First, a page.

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ArtInAmerica“Let’s not burn America down. Let’s take her like she is and rebuild her. We must maintain and advocate and promote the philosophy of non-violence…we must live together as brothers or perish together as fools.” Martin Luther King

MLK understood political liberation emanating from truthfulness and spiritual liberation, all of which would be lost in an “I am King” world.

It is the truth of the mystery of salvation at work today in order to lead redeemed humanity towards the perfection of the kingdom which gives true meaning to movements of liberation in the economic, political, and social spheres, and which keeps them from falling into new forms of slavery. Instruction on Christian Freedom and Liberation, 1986

ToysRUsThe story of progress in America has included abundant infantilism and regression — which should have assured the long term prospects for a company like Toys “R” Us (now closed in Times Square), but for the infantilism and regression of the (Superman) landlords.

Pierce-ArrowSilverArrowRoyRogersPontiac1RoyRogersPontiacJanisJoplinPorscheClassic cars have become increasingly recognized as a new category of art.

Sotheby’s NY will be conducting a sale Dec 10. for 30 vintage cars and memorabilia, ranging from a 1933 Pierce-Arrow Silver Arrow to a 2006 Lamborghini Concept S.

Roy Rogers’ 1963 Pontiac Bonneville, decorated by Nudie Cohen, is among the lots, along with Janis Joplin’s 1964 Psychedelic Porsche.

Photographs: Stephen Wise

Women-NASALast week we saw a woman playing a leading role in a terrorist attack on American soil, followed by the president of the United States saying that women would be serving in all combat units of the U.S. military.

WomanAtWar

Nihilist feminists believe that women-in-charge will produce better outcomes for society. And yet there is growing data (body counts) to support the view that women acting inorganically actually undermine society — and themselves.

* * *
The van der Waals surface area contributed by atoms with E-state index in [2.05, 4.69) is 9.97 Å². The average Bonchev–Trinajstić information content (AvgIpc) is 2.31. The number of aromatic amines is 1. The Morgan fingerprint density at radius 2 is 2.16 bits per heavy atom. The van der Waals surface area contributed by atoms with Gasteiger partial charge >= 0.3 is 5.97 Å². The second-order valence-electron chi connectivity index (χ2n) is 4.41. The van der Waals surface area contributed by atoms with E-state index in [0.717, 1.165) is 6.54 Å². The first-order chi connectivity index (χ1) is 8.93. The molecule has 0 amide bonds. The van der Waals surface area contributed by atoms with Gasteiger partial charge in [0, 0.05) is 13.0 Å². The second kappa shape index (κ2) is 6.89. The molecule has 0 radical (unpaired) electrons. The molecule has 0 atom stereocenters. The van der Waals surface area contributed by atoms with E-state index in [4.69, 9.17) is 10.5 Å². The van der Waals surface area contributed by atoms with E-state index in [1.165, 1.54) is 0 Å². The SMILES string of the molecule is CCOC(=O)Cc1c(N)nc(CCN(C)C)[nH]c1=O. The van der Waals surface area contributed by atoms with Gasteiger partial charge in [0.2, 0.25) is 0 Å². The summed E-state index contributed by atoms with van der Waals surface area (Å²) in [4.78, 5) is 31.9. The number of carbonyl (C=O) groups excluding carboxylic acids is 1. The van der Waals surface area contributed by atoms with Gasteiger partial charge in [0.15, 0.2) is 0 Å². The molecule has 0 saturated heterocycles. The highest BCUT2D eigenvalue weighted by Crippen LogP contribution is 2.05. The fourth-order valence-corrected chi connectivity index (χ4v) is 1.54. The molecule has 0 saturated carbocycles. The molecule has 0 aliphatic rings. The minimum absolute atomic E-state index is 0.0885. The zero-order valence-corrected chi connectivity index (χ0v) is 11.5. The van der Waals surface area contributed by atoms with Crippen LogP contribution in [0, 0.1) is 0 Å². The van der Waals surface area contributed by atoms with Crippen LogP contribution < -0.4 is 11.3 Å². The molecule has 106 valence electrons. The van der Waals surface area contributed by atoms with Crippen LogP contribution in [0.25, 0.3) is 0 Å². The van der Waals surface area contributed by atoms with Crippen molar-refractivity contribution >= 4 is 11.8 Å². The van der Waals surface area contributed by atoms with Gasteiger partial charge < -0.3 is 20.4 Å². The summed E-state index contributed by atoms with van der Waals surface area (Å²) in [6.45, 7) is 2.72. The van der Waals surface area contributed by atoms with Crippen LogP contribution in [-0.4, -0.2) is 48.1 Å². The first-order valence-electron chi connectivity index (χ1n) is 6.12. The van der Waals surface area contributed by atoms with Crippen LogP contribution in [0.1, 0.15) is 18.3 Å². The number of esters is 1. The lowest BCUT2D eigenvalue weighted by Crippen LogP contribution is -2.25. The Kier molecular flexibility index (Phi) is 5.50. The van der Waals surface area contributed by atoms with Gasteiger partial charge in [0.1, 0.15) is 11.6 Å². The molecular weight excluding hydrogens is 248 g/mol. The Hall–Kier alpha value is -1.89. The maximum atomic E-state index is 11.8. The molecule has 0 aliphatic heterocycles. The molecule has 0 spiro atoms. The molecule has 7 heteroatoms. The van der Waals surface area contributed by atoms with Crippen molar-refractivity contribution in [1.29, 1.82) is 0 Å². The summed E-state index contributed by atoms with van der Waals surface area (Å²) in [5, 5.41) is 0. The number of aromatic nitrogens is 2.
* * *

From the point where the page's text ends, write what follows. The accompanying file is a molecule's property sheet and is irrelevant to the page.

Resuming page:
Photographs: Stephen Wise (top), Dean Collins (bottom)

DaughtersOfMotherIndiaDaughtersOfModernIndia3Asia Society and Goldman Sachs 10,000 Women presented a discussion, 11/10, on women’s empowerment followed by a documentary on violence against women and girls in India.

Filmaker Vibha Bakshi was on hand, along with Rachel Vogelstein, senior fellow and director of the Women and Foreign Policy Program at the Council on Foreign Relations (CFR) in Washington, DC; Noa Meyer, global head of the Goldman Sachs 10,000 Women program; and Leigh Gallagher, Assistant Managing Editor at Fortune magazine.

Ms. Bakshi’s film was made in the aftermath of the rape and murder of a 23-year-old medical student in Delhi in December 2012, and the nationwide demonstrations that followed. She hopes to raise consciousness about gender violence, and affect change, especially among law enforcement in India.

At the heart of the matter is the collision of pre-modern and post-modern Indian culture — lacking a shared view (old or new) for how to be healthy persons in society. American feminist interventions will likely make the situation worse, because their mindsets and programs tend to divide women from men.